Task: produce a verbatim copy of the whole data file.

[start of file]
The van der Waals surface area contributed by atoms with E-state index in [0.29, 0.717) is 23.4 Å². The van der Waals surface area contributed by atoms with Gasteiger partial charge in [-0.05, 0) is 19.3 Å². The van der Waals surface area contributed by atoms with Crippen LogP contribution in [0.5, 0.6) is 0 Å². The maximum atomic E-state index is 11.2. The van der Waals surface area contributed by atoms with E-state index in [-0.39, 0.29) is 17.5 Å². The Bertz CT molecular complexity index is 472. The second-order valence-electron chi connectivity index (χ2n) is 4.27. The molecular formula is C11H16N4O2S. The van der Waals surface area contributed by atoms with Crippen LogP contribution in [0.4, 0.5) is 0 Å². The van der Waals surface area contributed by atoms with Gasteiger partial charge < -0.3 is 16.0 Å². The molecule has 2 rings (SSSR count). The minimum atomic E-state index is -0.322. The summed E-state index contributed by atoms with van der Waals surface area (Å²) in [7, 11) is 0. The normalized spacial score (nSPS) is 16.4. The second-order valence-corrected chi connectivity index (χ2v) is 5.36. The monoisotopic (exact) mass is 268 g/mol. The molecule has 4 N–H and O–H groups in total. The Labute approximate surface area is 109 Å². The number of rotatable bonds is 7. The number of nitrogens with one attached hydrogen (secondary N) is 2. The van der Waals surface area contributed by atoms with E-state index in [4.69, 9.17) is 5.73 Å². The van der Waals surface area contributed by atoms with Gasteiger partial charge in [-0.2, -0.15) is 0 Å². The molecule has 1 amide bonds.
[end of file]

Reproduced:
The van der Waals surface area contributed by atoms with E-state index in [0.29, 0.717) is 23.4 Å². The van der Waals surface area contributed by atoms with Gasteiger partial charge in [-0.05, 0) is 19.3 Å². The van der Waals surface area contributed by atoms with Crippen LogP contribution in [0.5, 0.6) is 0 Å². The maximum atomic E-state index is 11.2. The van der Waals surface area contributed by atoms with E-state index in [-0.39, 0.29) is 17.5 Å². The Bertz CT molecular complexity index is 472. The second-order valence-electron chi connectivity index (χ2n) is 4.27. The molecular formula is C11H16N4O2S. The van der Waals surface area contributed by atoms with Crippen LogP contribution in [0.4, 0.5) is 0 Å². The van der Waals surface area contributed by atoms with Gasteiger partial charge < -0.3 is 16.0 Å². The molecule has 2 rings (SSSR count). The minimum atomic E-state index is -0.322. The summed E-state index contributed by atoms with van der Waals surface area (Å²) in [7, 11) is 0. The normalized spacial score (nSPS) is 16.4. The second-order valence-corrected chi connectivity index (χ2v) is 5.36. The monoisotopic (exact) mass is 268 g/mol. The molecule has 4 N–H and O–H groups in total. The Labute approximate surface area is 109 Å². The number of rotatable bonds is 7. The number of nitrogens with one attached hydrogen (secondary N) is 2. The van der Waals surface area contributed by atoms with E-state index in [4.69, 9.17) is 5.73 Å². The van der Waals surface area contributed by atoms with Gasteiger partial charge in [-0.2, -0.15) is 0 Å². The molecule has 1 amide bonds.